Tag: Success

President Biden’s Successes


I appreciate that Fox News has published at least two positive endorsements of President Biden’s first year. Other than the weak efforts by poor Jen Psaki to lay out the positives of President Biden’s actions, I had not seen any outside explanations of why we should be glad that Joe Biden is President of the United States.

One of the pieces (Biden Gave a Commanding Performance At His Press Conference) is by Kevin Walling. Unfortunately, the piece is nothing but vague characterizations of events and statements that make accurately measuring and commenting on them difficult. Well, except that Mr. Walling said,

Quote of the Day: True Measure of Success


“I have learned that success is to be measured not so much by the position that one has reached in life as by the obstacles which he has had to overcome while trying to succeed.” –Booker T. Washington

Mr. Washington may have been addressing black America in particular, but all of us can benefit from his words.

We nearly always learn as much, if not more, from our roadblocks and difficulties than we learn from our achievements. But the barriers we face, whether out of our control or brought on by ourselves, are frequently seen as negative experiences.

Quote of the Day – Dare to Fail Greatly


Only those who dare to fail greatly can ever achieve greatly. – Robert F. Kennedy

Yes, the man who said this is Bobby Kennedy, a man disliked by the right and who should be distrusted by the left. (Robert Kennedy worked for Joe McCarthy and at the time apparently liked the work.) But when someone is right about something, pay attention, perhaps especially if you dislike the person.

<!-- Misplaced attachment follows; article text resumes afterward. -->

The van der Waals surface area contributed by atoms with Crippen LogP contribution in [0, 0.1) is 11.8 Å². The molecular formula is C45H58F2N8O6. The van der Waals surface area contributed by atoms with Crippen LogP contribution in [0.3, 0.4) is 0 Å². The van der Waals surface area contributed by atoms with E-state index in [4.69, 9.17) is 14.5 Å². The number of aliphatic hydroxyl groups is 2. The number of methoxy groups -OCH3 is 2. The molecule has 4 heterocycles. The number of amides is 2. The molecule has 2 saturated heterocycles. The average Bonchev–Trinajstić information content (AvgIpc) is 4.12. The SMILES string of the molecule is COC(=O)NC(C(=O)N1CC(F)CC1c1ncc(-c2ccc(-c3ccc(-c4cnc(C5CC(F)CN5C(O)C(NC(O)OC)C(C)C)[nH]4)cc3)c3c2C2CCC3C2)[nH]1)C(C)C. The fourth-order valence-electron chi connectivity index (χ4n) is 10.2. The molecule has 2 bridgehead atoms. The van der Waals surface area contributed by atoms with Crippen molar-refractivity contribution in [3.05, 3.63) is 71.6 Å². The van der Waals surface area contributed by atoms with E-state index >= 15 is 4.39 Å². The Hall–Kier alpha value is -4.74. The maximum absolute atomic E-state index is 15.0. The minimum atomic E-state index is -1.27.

Winning With A Bad Hand


I was consulting with a neurologist regarding the recent difficulties I’d been having with my right arm. It had, quite suddenly, stopped doing what my brain told it to do, at least when I told it to toss something underhanded, as when playing horseshoes or juggling. Instead, my hand would pronate or rotate counterclockwise, ultimately hitting me in the rib cage if I fought hard enough against it. 

The neurologist tried to reassure me that the problem manifests itself quite subtlely and that if I weren’t a professional juggler I probably wouldn’t even notice it. 

Quote of the Day – Family and Achievement


There are many kinds of success in life worth having. It is exceedingly interesting and attractive to be a successful business man, or railway man, or farmer, or a successful lawyer or doctor; or a writer, or a President, or a ranchman, or the colonel of a fighting regiment, or to kill grizzly bears and lions. But for unflagging interest and enjoyment, a household of children, if things go reasonably well, certainly makes all other forms of success and achievement lose their importance by comparison.  – Theodore Roosevelt

I saw that illustrated this Christmas. It was the first one I spent without my wife of forty years, the previous one being only two weeks before her death. This year, instead of everyone coming to my house, I went to Dallas, to spend Christmas with my oldest son, his bride of sixteen months, and my five-month old granddaughter. My other two sons were there, too. One lives in Fort Worth, the other one came up to the DFW area to spend the weekend with his fiance’s family.

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Ok so this doesn’t have links but I came away from a magazine-flipping session or two recently when trapped in waiting lobbies with nothing of my own to read, and came away with this weird impression. If I had known it would congeal later than the glancing sessions I might have taken a few notes. […]

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Success is not final, failure is not fatal: it is the courage to continue that counts. Winston Churchill This attitude is one reason Churchill achieved greatness. He was a man who experienced both the triumph of high achievement, and the bitterness of failure while daring greatly. Preview Open